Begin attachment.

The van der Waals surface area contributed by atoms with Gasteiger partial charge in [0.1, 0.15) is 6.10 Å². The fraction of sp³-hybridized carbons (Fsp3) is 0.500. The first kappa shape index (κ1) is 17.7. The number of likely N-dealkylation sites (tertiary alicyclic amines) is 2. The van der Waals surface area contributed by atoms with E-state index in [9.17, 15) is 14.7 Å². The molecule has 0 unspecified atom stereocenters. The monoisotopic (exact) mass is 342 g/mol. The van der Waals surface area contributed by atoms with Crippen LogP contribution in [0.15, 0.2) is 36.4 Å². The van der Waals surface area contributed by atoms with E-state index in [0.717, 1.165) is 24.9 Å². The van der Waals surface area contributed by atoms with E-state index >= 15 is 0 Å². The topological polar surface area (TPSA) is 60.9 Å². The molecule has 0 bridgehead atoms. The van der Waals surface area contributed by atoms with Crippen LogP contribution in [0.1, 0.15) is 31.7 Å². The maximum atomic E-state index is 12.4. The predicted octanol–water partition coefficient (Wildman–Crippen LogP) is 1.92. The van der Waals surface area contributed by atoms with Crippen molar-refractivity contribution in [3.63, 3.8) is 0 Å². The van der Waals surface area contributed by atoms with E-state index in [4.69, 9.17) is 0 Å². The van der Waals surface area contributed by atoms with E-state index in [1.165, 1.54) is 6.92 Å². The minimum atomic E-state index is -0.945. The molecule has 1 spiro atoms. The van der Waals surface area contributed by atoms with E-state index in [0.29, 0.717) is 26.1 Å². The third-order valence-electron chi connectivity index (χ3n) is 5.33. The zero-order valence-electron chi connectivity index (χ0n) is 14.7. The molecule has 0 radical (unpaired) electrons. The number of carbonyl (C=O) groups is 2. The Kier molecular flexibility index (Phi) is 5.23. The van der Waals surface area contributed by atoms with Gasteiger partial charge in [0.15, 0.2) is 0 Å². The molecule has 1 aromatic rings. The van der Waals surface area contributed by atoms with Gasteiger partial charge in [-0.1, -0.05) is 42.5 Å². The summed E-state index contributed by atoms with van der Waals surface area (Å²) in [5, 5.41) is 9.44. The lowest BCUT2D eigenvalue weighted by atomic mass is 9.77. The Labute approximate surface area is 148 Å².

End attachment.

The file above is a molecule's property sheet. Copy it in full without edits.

The van der Waals surface area contributed by atoms with Gasteiger partial charge in [0.1, 0.15) is 6.10 Å². The fraction of sp³-hybridized carbons (Fsp3) is 0.500. The first kappa shape index (κ1) is 17.7. The number of likely N-dealkylation sites (tertiary alicyclic amines) is 2. The van der Waals surface area contributed by atoms with E-state index in [9.17, 15) is 14.7 Å². The molecule has 0 unspecified atom stereocenters. The monoisotopic (exact) mass is 342 g/mol. The van der Waals surface area contributed by atoms with Crippen LogP contribution in [0.15, 0.2) is 36.4 Å². The van der Waals surface area contributed by atoms with E-state index in [0.717, 1.165) is 24.9 Å². The van der Waals surface area contributed by atoms with E-state index >= 15 is 0 Å². The topological polar surface area (TPSA) is 60.9 Å². The molecule has 0 bridgehead atoms. The van der Waals surface area contributed by atoms with Crippen LogP contribution in [0.1, 0.15) is 31.7 Å². The maximum atomic E-state index is 12.4. The predicted octanol–water partition coefficient (Wildman–Crippen LogP) is 1.92. The van der Waals surface area contributed by atoms with Crippen molar-refractivity contribution in [3.63, 3.8) is 0 Å². The van der Waals surface area contributed by atoms with E-state index in [4.69, 9.17) is 0 Å². The van der Waals surface area contributed by atoms with E-state index in [1.165, 1.54) is 6.92 Å². The minimum atomic E-state index is -0.945. The molecule has 1 spiro atoms. The van der Waals surface area contributed by atoms with E-state index in [0.29, 0.717) is 26.1 Å². The third-order valence-electron chi connectivity index (χ3n) is 5.33. The zero-order valence-electron chi connectivity index (χ0n) is 14.7. The molecule has 0 radical (unpaired) electrons. The number of carbonyl (C=O) groups is 2. The Kier molecular flexibility index (Phi) is 5.23. The van der Waals surface area contributed by atoms with Gasteiger partial charge in [0.15, 0.2) is 0 Å². The molecule has 1 aromatic rings. The van der Waals surface area contributed by atoms with Gasteiger partial charge in [-0.1, -0.05) is 42.5 Å². The summed E-state index contributed by atoms with van der Waals surface area (Å²) in [5, 5.41) is 9.44. The lowest BCUT2D eigenvalue weighted by atomic mass is 9.77. The Labute approximate surface area is 148 Å².